Gomez-Marquez, a pulmonologist and critical care specialist, decided it was time to put Chris on a ventilator. He inserted a tube down Chris’s throat and into his windpipe, attaching it to a ventilator to force air into Chris’s lungs. As with most critical patients, it was impossible to synchronize the machine’s forceful pumping with the natural inhalations and expirations of Chris’s body, so he was sedated and paralyzed to keep him from bucking or pulling the tube out.
Ventilators were precious commodities in New Jersey in those days. At his daily press conference that Friday, Gov. Phil Murphy repeated an oft-voiced plea to the federal government to send 2,300.
Initially, Chris was prescribed Plaquenil, or hydroxychloroquine, the drug then touted by President Trump. It doesn’t appear to have affected the course of his disease.
He would later remember few details of his stay, except for waves of fever dreams.
Day followed night, each indistinguishable from the next.
Nurses came and went on 12-hour shifts. They monitored his blood pressure and oxygen level, checked the lines carrying medication and nourishment, rolled him from his back to his chest and back again.
Machines beeped. Alarms sounded.
Doctors tried treating him with Kevzara, a medication that blocks a type of cytokine, the cells responsible for the acute immune response that leads to critical illness in some COVID-19 patients. They hoped it might ease the stiffening of his lungs, which hampered the exchange of gases – oxygen and carbon dioxide – through the lungs’ tiny air sacs, or alveoli.
The drug, made by Regeneron, is prescribed for some rheumatoid arthritis patients. Its off-label use at Holy Name on ventilated COVID-19 patients was part of a larger study.
Chris’s mother, Susan Yuen, was told this didn’t work when doctors called to ask her for permission to put him on another trial.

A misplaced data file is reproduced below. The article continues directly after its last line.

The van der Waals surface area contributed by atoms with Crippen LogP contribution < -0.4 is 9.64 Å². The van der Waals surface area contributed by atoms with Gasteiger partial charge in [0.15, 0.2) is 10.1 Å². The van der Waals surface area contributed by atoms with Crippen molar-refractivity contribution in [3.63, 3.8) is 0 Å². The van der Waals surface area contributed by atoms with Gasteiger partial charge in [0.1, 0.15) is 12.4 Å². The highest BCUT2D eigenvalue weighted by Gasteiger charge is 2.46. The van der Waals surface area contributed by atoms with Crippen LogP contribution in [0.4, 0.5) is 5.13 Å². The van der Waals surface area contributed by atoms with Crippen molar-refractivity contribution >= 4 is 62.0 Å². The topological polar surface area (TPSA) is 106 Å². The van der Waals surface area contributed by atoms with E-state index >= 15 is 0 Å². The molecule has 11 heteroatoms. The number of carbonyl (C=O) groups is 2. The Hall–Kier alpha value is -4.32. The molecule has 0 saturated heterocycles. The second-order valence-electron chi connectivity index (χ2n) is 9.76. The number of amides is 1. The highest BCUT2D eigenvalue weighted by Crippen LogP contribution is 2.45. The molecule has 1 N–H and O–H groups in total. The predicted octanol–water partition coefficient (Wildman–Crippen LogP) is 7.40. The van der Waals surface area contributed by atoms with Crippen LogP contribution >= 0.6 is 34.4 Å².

Next, doctors gave Chris remdesivir, the experimental anti-viral drug by Gilead that was later shown to have modest benefit in COVID-19 patients. Remdesivir interferes with replication of the virus. (Two preliminary studies published in April showed it shortened the time that moderate or severely ill COVID patients spend in the hospital.)
Chris was given a 10-day course of the drug. Again, Susan Yuen was told it didn’t work.
Chris also had a bacterial infection – pneumonia – on top of his viral infection. It has worsened, his mother learned. The prognosis was not good.
“The last conversation I had with the doctor, the drugs didn’t seem to work,” she would recall. “The pneumonia had spread, but they had given him some antibiotics. Then his oxygen level went down. That was it.”
Susan Yuen doesn’t usually sleep with her cellphone on beside her bed. During the coronavirus crisis, though, everything changed.
Two of her three sons were sick with the virus, and she was in Vancouver, Washington, 2,900 miles away.
Chris was in critical condition at Holy Name, and Nicholas, his 27-year-old brother, was fighting the virus alone at the River Edge apartment he shared with Chris.
It made no difference where Susan was, though. “I couldn’t have gone to see him anyway,” she said of Chris.
While she waited, she recalled how Debbie Reynolds had died within a day of her daughter Carrie Fisher’s death, a phenomenon she now understood.
For almost a week, she would later say, she didn’t hear from anyone at the hospital.
So she waited. She prayed. She cried.
And she kept the phone on in case the hospital – or Nicholas – called. With Nicholas sick from the same virus as his brother, his parents were so preoccupied with keeping him out of the hospital, “it took our minds off Chris.”